Tag Archives: angle shades

Thinking of Summer

I’m looking forward to summer now. Autumn is all well and good, with plenty of interesting leaves and migrant birds and I like Spring, though it’s always a sad time as you know it won’t last.

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Teasel at Rufford Abbey

Winter, to be fair, offers a few frost-rimed photo opportunities but little else. In the English midlands we don’t have much to offer in the way of scenery or snowfall.

Marigold with frost

Calendula at Wilford

So that leaves Summer. Summer is easy – plenty of flowers and plenty of insects, including butterflies. There’s a lack of birds because they mainly hide behind leaves, but you can’t have everything.

I was speaking to Eddiethebugman earlier today. You may remember his guinea pig shots from an earlier post. He takes a lot of photos of insects (as you may guess from the name) and employs a technique called focus stacking, which produces brilliant images of insects.

As I understand it you bracket the focus settings and use a computer to put together a very sharp image using the best bits from all the shots.

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Angle Shades moth

It’s beyond my technical capabilities, but I’m a great admirer of anyone who can do it.

He was telling me that he was once criticised for using the technique, as it isn’t “proper photography”. It’s a bit like the list of words you shouldn’t use in poems – there’s always someone ready to tell you what you should and shouldn’t be doing. I even read a poetry competition judge recently saying that you shouldn’t write poems about butterflies.

Small Copper

Small Copper in the garden

Who wants to live in a world without butterfly poems?

The same goes for photographs. I’m always happy to see good close-ups of insects, no matter how they are produced. If someone wants to spend hours over producing one perfect image I’m prepared to admire both the photograph and the craftsmanship.

My photos, as you can see, are more of a point and shoot affair with a large helping of luck and hit and miss. I’ve added a few to liven up the post.

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Comedy carrot

 

 

Chickens, chintz and a confederacy of dunces

It’s been hot, and the poultry and the polytunnels have both needed a lot of water. So did I by the time I’d spent the best part of twenty minutes in the tunnels.

However, I did get a reasonable picture of an angle shades moth, as featured in the opening picture. We had one about two years ago. It was blown onto a table outside while I was having a drink on a blustery day, clung on for a few minutes to allow me to take a blurred picture, and then flew away at high speed as the wind took it again.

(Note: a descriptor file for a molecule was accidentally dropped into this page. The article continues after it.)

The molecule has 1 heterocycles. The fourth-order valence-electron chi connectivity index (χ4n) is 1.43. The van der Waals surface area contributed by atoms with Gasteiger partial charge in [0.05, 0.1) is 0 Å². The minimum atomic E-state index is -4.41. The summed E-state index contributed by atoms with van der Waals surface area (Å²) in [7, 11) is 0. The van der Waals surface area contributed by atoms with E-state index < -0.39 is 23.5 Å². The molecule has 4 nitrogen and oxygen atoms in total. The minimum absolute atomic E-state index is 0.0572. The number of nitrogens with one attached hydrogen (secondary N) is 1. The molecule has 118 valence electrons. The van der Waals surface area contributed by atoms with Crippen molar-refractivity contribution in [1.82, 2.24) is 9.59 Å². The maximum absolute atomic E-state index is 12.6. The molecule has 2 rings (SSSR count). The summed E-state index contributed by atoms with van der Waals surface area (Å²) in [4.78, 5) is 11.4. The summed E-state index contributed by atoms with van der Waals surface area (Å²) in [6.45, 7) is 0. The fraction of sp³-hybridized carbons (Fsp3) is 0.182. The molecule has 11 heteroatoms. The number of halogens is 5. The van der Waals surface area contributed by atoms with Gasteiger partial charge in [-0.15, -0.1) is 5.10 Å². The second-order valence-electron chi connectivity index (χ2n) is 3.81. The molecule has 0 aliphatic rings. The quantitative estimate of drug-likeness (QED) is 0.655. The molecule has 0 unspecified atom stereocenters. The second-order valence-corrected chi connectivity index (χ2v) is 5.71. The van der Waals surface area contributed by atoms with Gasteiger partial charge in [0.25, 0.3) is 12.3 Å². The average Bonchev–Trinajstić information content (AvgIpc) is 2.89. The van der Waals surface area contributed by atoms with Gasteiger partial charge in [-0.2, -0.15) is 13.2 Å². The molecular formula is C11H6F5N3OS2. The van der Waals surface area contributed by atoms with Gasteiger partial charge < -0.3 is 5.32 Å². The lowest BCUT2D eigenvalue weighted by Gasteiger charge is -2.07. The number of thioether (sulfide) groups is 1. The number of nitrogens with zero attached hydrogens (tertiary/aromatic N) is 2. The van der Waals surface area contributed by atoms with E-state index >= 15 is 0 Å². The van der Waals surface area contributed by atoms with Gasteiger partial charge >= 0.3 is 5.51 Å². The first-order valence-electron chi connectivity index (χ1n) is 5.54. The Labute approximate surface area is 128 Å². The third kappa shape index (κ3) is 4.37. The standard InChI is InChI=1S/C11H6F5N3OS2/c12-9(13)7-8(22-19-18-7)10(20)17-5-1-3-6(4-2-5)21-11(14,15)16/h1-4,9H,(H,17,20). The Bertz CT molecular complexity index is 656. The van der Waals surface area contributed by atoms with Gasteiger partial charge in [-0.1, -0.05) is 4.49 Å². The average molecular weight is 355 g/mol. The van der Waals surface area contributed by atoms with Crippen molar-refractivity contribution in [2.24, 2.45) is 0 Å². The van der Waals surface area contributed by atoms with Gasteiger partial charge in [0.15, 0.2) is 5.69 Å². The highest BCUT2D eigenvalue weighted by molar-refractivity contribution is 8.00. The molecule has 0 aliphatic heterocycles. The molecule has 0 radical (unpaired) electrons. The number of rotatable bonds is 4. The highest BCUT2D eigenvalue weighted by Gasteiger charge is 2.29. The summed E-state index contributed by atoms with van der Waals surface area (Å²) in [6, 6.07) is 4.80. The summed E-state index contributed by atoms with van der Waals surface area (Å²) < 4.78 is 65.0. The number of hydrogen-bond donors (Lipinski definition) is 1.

This one was more leisurely.

We’ve had an attack of chintz in the cafe, which is starting to resemble my memories of my grandmother’sĀ front room. Apart from the piles of sugary snacks and the juice drinks, and the notices. Looks like we’re having a turf war again, as all my pizza ingredients and the emergency gluten free bases have all been moved to the ice cream freezer. Apart from the notice banning me from the fridge freezer I’ve had another one ordering me not to move anything round.

I’ve also had to move out of the store cupboard I was using so they could fit an extra table in.

Jonathan Swift wrote: When a true genius appears, you can know him by this sign: that all the dunces are in a confederacy against him.

It does seem that there is a confederacy of dunces ranged against me, but I’ll leave you to draw your own conclusions.

They have a group of specially invited people coming round on Saturday to test the new look cafe. Now, I’m not a marketing genius but, as I’ve been telling them for a while, the people we need to talk to are the ones that don’t come, or the ones who come once and don’t come back. The friends who come for a chat every Saturday morning are nice people and loyal customers, but their opinions aren’t going to help us appeal to a wider customer base.

Needless to say, I haven’t been invited. It must be something I said…

We’ve had a good showing of Small Tortoiseshells in the last week or so, which is a relief as they seemed to have almost died out. There is a parasitic wasp that attacks them; it arrived from the continent some years ago and in some areas has almost wiped the Small Tortoiseshell out. We’ve also had several pairs of Painted Ladies, some silver Y moths and an upsurge of mint moths.

So far we haven’t had any hummingbird hawk moths this year but they only started to show in late August last year so there is still hope.